Interview: Badoo’s CMO Talks Digital Wellbeing

Last week, Badoo crossed the 400 million user mark. The milestone comes after a 2018 in which the London-based dating giant vowed to put its users first, moving away from swiping and towards meaningful connections.

Chief Marketing Officer Gastón Tourn is spearheading the change, taking a stand to help revive the online dating category and putting an end to dating-app fatigue.

GDI sat down with Gastón to talk marketing and digital wellbeing ahead of the GDI London Dating Conference later this month.

Read the full interview here:

You see dating app fatigue as a major problem in the industry. What gives you that impression? Do you think it’s a new phenomenon?

GT: As a CMO, I have to put myself in the shoes of real users to understand what it is they want and are looking for in a dating app. Through this I found that most people using dating apps were bumping into the same problems; ghosting, endless swiping and matches rarely progressing to real life dates. It’s clear that people are experiencing some serious fatigue and are struggling to get exactly what they need from online dating. Badoo is looking to break that cycle and provide people with a more lifelike experience online, which in turn will lead to more genuine connections.

It is definitely a new phenomenon, but the good news is people now have a deeper understanding of their digital wellbeing today, than they did 3 years ago. There is this strong desire to break through the screen and meet face-to-face. For us, it’s now about getting our users offline and back into the traditional swing of dating – giving people the ability to go on dates with those they would otherwise never organically meet out in the real world.”

Do you see one clear solution, or several competing innovations? What route does Badoo plan to take to combat fatigue?

GT: Many brands operating in the dating space have almost treated it as a game; where people are left to feel disposable – it’s almost as if human-to-human connection is no longer considered important. There really has to be a shift in priorities.

Badoo is acknowledging that we have a key part to play in altering the current perception of online dating, through encouraging our own users to swipe with more integrity.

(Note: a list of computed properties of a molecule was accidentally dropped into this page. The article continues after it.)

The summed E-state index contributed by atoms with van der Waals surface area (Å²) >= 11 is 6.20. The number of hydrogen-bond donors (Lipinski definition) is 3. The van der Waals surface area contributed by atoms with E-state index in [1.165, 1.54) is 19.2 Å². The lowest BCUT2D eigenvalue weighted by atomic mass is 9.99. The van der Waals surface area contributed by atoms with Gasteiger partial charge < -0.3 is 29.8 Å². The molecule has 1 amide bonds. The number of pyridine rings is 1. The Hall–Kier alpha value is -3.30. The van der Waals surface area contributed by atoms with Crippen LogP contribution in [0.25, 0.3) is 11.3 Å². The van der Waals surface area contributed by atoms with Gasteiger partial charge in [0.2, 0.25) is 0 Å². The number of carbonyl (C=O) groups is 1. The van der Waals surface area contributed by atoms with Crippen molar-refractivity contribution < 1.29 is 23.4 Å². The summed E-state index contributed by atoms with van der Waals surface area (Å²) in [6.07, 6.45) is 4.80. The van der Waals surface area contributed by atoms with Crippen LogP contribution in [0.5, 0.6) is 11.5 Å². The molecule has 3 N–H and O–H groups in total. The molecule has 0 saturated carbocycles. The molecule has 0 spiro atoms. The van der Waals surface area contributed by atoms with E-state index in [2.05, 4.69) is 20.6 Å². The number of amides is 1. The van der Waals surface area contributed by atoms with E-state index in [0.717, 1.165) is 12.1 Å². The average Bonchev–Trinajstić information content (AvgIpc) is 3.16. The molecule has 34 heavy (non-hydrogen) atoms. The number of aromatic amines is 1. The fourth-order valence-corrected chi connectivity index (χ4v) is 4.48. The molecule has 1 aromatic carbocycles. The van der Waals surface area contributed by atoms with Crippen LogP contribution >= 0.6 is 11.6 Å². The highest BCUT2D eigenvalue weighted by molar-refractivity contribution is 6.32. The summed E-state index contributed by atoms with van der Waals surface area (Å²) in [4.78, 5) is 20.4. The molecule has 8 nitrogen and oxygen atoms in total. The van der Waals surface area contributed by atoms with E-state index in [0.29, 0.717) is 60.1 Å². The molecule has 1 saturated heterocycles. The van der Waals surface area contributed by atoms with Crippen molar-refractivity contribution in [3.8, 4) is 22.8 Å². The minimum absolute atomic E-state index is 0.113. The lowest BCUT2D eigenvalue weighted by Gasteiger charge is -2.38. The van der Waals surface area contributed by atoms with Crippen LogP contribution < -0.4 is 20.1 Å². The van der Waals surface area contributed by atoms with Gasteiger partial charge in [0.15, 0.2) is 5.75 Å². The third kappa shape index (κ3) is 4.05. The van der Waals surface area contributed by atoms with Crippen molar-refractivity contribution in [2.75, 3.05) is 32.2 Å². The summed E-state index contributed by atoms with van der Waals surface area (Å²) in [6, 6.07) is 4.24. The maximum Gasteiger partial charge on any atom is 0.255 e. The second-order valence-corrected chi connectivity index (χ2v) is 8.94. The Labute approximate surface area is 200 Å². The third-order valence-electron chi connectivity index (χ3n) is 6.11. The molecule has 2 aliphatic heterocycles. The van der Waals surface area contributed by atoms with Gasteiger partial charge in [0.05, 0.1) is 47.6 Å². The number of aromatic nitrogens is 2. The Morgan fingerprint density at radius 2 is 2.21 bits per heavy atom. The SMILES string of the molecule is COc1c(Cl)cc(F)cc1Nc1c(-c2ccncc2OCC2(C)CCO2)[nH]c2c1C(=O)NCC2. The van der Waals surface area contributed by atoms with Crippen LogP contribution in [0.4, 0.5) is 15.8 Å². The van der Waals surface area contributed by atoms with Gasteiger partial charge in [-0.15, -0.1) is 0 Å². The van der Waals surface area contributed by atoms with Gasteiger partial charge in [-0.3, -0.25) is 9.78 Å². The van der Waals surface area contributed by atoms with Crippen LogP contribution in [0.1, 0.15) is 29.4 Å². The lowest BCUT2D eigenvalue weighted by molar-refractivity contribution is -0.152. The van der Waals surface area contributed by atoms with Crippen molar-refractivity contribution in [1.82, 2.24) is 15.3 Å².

We’ve launched features like Badoo Live and Video Chat to help bring as much real life connections and spark to the app as possible. We found that 83% of people would feel more comfortable meeting someone in real life after speaking on video chat. With insights like this we are able to gain a deeper understanding of our users, and the kind of in-app experience they desire. In addition to this, we have also began hosting events that bring like minded singles together in the perfect dating environment.”

How have you found life in the dating industry so far? How does it compare to other sectors where you have worked?

GT: I love a challenge, and in Badoo I saw a very specific challenge, or more so an opportunity. I wanted to bring the knowledge and understanding that I gained from my previous experience into the dating space. Something I learned from Google is that if you focus on the user, all else will follow.

Badoo has a very unique company culture that is very similar to Google – that ‘anti-corporate’ environment where employee happiness is top priority. The differences I’ve noticed lie within the dating industry itself, there is a whole new set of quirks and challenges that I look forward to meeting each day.

The company also operates as a start-up giving me the opportunity to work cross-functionally with a variety of teams but with the budget of a big tech company… Which as you could imagine as CMO is the dream combination.”

How should dating apps approach marketing in a crowded space? What do they need to focus on getting right?

GT: Rather than focusing on the ‘what’ I like to look at the ‘why’. I truly believe that knowledge is power and that all brands should be using data-driven insights to fuel their marketing efforts. It’s also very important to go straight to the root and talk to your consumers. By understanding your users, you can stay ahead of trends and ultimately give people exactly what they want.”

Outside of the dating niche, what are the brands you admire most in terms of marketing and why?

GT: The brand I admire most outside of dating is Spotify. I love Spotify’s campaign that crunches user data in fun ways, and gives thanks for a ‘weird’ 2016. I think it’s brilliant how they use data to explore some of the most quirky and vulnerable situations that make us human. In their best ads, they find stories behind the numbers. Daniel Kahneman, the father of behavioural economics, once said: ‘No one ever made a decision because of a number. They need a story.’ I particularly love Spotify’s ad that says, ‘Dear person who played ‘Sorry’ 42 times on Valentine’s Day: What did you do?’ It’d also be a fantastic ad for a dating app. Rather than numbers, Spotify focuses on the stories, the relationships and the difficulties. They bring numbers to the micro level, because once we’re there, we can connect emotionally.”

Visit the Badoo website here.

Scott Harvey

Scott is the Editor of Global Dating Insights. Raised in Dorset, he holds a BA from The University of Nottingham and an MSc from Lund University School of Economics and Management. Previously he has written about politics, economics and technology for various online publications.

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